Violence against women and girls in Africa: A global concern to ponder on International Women’s Day and beyond

Author: Kennedy Kariseb
Doctoral candidate, Centre for Human Rights, Faculty of Law, University of Pretoria

It has been four decades since the United Nations (UN) observed for the first time International Women’s Day (IWD) on 8 March 1975. Although there are traces of celebration of this day, dating as far back as 1909, its formal initiation came in the wake of the first World Conference of the International Women’s Year that took place in Mexico City, Mexico. Its object, as aptly argued by Temma Kaplan, is to mark ‘the occasion for a new sense of female consciousness and a new sense of feminist internationalism’.[i]

In a sense, 8 March is meant to be a day of both celebration and reflection for women the world over: a celebration of the gains made in enhancing women’s rights and the overall status of women globally, while reflecting and strategising on the voids and shortcomings still persistent in the women’s rights discourse. The occasion of the forty-third celebration of the IWD clearly marks an opportunity for feminist introspection on the broader question of violence against Women (VAW) and its regulation under international law. This is because while VAW is not the only form of human rights abuse women suffer, it is one in which the gendered aspect of such abuse is often the most clear and pervasive.

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A shift towards culture and skills development: A solution for internally displaced persons in Nigeria

Tim Sahliu BraimahAuthor: Tim Sahliu Braimah
Human Rights Researcher

The ongoing insurgency by Boko Haram and the terrorist activities it has perpetrated since 2009 has led to a huge displacement of people from Northern Nigeria. According to the Internal Displacement Monitoring Centre, there is an estimated 2,152,000 internally displaced persons (IDPs) in Nigeria. While there is no international binding instrument for IDPs, Nigeria is a signatory to the African Union Convention for the Protection and Assistance of Internally Displaced Persons in Africa (Kampala Convention). Nigeria ratified the Kampala Convention on 17 April 2012 which means that it has a primary duty and responsibility to provide protection and humanitarian assistance to IDPs within Nigeria.[1] Irrespective of this ratification, Nigeria’s treatment of IDPs remains poor. According to reports, some challenges IDPs face in camps include inconsistent and poor feeding, poor sanitary conditions, and a lack of proper medical conditions and security.[2]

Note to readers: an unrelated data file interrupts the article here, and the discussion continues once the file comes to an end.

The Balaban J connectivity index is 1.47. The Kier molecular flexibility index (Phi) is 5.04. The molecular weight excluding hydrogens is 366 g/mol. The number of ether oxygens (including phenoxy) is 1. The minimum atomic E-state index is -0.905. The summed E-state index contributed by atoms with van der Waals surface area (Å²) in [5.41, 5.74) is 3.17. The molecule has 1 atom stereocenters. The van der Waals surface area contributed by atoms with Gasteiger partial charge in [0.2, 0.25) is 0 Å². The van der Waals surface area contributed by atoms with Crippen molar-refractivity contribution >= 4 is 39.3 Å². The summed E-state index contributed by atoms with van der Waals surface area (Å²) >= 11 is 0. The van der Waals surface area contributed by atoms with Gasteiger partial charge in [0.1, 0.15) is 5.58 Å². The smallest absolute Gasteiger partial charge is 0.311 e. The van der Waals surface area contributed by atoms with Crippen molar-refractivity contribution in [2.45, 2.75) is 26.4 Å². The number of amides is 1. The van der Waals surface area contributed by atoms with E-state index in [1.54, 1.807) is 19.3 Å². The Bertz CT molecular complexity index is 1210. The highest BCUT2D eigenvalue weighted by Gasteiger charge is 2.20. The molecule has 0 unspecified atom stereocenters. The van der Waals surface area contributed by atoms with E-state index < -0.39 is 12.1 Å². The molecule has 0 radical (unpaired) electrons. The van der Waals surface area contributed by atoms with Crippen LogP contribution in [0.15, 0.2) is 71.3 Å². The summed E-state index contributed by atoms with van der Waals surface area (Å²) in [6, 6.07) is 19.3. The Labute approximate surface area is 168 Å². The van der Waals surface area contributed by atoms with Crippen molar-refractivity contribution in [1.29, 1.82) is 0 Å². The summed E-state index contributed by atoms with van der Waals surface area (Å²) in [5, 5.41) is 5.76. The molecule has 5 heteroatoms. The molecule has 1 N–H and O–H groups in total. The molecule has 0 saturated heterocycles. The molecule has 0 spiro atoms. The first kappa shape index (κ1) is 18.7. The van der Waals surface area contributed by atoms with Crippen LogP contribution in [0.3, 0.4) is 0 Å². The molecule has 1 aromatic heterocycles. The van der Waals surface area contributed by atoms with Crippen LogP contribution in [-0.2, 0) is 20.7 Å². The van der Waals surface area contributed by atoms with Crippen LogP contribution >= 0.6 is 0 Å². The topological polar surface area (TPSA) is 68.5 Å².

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20 years after the TRC: Are we any the better?

thabang_mokgatleAuthor: Thabang Mokgatle
Candidate Attorney, Rushmere Noach Incorporated, Port Elizabeth, South Africa

“We are looking to maintain not retribution but reparation; we are seeking room for humanity rather than revenge”
– Desmond Tutu, First hearing of the TRC in April 1996

15 April 2016 marked the twentieth anniversary since the Truth and Reconciliation Committee (TRC) first commenced in South Africa. In reflecting on the occasion, the words of Desmond Tutu above quoted have unveiled two pertinent questions:  Did post-apartheid South Africa, in 1996, require a moment for justice or for reconciliation? Would the pursuit of the former in the first instance, not have led to the achievement of the latter? There is a growing sense that in prioritising the ‘rainbow nation’, the TRC substantially undermined the realisation of justice (institutional justice through the court system). Victims of apartheid-era crimes have supposedly been short-changed, leaving much to be desired since the TRC first convened.

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